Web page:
CL /WL

Syntax

positive:

/WL

negative:

/WL-

Relations

The positive and negative forms override each other, of course.

The positive form passes to the front-end C and C++ compilers. The negative form is not passed (though it is recognised by the compilers, if passed via the /d1 option).

Behaviour

This option keeps diagnostic messages (for warnings, errors and fatal errors) to one line each.

In the typical case, the same information as would be displayed without /WL is reformatted with spaces and/or semicolons instead of line breaks. However, it can be that the restriction to a single line is achieved by omitting information, though in the only known cases the information would anyway be displayed only on using an undocumented option.

Diagnostic messages each begin in the form:

position : style Cnumber: text 

where position is typically a filename and line number, style is one of warning, error or fatal error, number is particular to whatever condition prompted the message, and text is the corresponding description of this particular instance of that condition. The text is in something approaching human language and is taken from looking up number among the string resources in the relevant executable (C1 or C1XX) and resolving placeholders. Depending on the condition that prompted the diagnostic, there may then follow additional information, here called notes, to refine the description in ways that are not easily accommodated just by resolving placeholders in the text.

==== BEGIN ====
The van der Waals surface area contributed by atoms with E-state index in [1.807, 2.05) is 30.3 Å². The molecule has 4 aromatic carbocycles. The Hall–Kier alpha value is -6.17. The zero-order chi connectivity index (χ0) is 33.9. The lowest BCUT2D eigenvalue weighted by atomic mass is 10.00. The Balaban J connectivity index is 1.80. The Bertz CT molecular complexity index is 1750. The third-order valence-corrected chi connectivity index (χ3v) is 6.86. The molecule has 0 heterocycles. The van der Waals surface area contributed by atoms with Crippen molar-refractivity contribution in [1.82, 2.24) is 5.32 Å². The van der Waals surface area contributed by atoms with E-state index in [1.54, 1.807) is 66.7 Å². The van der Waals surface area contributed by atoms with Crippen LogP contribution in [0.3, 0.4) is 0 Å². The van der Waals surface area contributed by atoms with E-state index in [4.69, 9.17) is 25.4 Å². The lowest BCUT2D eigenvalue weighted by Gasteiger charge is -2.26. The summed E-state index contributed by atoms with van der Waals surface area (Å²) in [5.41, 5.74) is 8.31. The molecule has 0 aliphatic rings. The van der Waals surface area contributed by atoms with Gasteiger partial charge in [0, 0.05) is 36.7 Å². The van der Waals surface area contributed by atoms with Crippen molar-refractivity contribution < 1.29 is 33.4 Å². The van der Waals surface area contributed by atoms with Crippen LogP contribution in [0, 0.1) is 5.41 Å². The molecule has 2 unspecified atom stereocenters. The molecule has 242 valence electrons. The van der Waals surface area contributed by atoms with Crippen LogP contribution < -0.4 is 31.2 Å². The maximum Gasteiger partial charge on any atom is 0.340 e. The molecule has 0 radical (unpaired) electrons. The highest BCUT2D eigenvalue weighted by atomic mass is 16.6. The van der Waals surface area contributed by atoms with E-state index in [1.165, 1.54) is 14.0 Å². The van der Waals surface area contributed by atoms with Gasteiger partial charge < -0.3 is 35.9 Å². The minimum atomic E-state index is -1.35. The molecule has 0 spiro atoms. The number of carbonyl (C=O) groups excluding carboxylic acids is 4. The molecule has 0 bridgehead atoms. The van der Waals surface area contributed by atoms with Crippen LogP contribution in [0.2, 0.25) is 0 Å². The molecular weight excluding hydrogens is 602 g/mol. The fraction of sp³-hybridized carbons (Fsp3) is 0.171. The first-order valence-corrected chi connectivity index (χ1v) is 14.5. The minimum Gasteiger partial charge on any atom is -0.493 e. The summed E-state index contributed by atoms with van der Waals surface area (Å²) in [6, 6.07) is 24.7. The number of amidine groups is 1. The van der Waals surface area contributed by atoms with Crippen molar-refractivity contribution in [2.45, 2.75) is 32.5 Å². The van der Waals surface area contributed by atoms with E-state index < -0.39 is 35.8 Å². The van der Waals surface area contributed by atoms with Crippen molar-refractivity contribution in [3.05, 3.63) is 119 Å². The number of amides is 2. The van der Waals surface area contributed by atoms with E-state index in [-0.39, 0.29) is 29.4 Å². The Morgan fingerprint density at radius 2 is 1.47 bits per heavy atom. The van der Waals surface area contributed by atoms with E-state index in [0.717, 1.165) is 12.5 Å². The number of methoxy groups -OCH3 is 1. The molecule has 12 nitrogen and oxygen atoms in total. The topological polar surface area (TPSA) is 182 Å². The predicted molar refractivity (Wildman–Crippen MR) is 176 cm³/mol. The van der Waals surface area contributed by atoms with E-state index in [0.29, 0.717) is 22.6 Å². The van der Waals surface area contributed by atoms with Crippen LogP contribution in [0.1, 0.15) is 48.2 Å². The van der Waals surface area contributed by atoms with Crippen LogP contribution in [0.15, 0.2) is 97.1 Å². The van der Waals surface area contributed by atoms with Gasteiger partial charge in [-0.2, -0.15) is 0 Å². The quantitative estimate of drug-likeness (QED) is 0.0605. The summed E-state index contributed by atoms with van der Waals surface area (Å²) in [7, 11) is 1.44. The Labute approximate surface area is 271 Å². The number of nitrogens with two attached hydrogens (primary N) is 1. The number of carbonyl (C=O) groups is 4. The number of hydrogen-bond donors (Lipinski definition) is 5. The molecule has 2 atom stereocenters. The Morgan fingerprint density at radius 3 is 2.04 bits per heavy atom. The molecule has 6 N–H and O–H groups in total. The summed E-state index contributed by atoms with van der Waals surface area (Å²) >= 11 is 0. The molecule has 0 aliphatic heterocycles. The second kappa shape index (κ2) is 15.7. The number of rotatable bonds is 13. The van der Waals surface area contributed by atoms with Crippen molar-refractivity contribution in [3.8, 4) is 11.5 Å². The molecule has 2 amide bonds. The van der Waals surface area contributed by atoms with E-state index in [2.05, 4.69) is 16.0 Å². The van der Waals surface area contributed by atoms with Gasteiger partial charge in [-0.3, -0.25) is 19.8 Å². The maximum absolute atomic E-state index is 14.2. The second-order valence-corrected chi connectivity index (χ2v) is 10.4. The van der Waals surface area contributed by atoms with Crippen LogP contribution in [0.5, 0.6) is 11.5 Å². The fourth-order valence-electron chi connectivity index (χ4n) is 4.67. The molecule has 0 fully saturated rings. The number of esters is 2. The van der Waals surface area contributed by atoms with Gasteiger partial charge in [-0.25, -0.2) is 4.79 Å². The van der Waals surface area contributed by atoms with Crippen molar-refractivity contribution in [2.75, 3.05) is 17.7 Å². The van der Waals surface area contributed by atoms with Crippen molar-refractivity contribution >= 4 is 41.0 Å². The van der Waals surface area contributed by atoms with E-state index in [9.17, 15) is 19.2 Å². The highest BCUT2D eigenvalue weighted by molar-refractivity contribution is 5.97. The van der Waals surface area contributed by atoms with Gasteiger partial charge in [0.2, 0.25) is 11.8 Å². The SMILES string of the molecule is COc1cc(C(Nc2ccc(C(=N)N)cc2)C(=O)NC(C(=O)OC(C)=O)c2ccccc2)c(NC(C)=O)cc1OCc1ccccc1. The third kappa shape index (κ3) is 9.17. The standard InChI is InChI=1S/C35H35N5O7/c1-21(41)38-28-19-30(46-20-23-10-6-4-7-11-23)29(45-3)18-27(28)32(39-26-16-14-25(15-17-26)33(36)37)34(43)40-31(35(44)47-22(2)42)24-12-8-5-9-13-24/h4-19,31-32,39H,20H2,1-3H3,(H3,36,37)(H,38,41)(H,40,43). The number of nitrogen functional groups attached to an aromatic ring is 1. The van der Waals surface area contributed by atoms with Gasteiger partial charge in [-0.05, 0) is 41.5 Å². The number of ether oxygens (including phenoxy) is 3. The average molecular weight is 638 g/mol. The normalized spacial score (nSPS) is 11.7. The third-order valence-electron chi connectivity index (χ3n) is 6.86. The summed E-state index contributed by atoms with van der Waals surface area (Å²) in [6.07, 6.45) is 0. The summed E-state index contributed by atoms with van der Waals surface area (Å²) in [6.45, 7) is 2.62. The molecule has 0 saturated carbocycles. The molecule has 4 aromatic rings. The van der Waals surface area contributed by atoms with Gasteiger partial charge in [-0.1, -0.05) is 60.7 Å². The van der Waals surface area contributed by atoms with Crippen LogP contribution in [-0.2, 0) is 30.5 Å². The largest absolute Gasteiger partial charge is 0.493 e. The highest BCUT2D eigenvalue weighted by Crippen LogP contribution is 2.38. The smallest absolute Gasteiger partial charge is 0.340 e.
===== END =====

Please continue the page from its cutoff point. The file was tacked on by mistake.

Diagnostic messages have several opportunities to spread over multiple lines. First, the text itself, especially if long, may have been composed with line breaks (indicated by a %$N placeholder in the string resource). Second, placeholders in the text may have a complex resolution. This applies most notably to the elaboration of an identifier that is formed from a template. Third, each note is ordinarily displayed on a new line. In any one diagnostic, all extra lines have some indentation, typically of eight spaces. Some lines have a nested formatting, with further indentation in multiples of four.

The /WL option defeats each of these opportunities for the diagnostic to run to a second line. Each line break in the text is instead resolved to a space. Each note does not get a new line but instead continues the one line after a semicolon and a space. Both behaviours may be seen by compiling a file named TEST.CPP containing

class Test
{
    void operator delete (void *, char *);
};

void func (Test *t)
{
    delete t;
}

The code is in error (C2573). In the English-language version 13.00.9466 inspected for this report, this is the only error (along with a handful of warnings) for which the text contains a line break. The whole error message is ordinarily

TEST.CPP(9) : error C2573: 'Test' : cannot delete pointers to objects of this type; the class has no non-placement overload for 'operator delete'.
        Use ::delete, or add 'operator delete(void*)' to the class
        TEST.CPP(3) : see declaration of 'Test'

showing a long first line of text, a continuation of the text to an indented second line, and finally a note, also indented. With /WL, the error message becomes

TEST.CPP(9) : error C2573: 'Test' : cannot delete pointers to objects of this type; the class has no non-placement overload for 'operator delete'. Use ::delete, or add 'operator delete(void*)' to the class; TEST.CPP(3) : see declaration of 'Test'

Where /WL may lose information is with resolution of placeholders in the text. Compile

TO BE DONE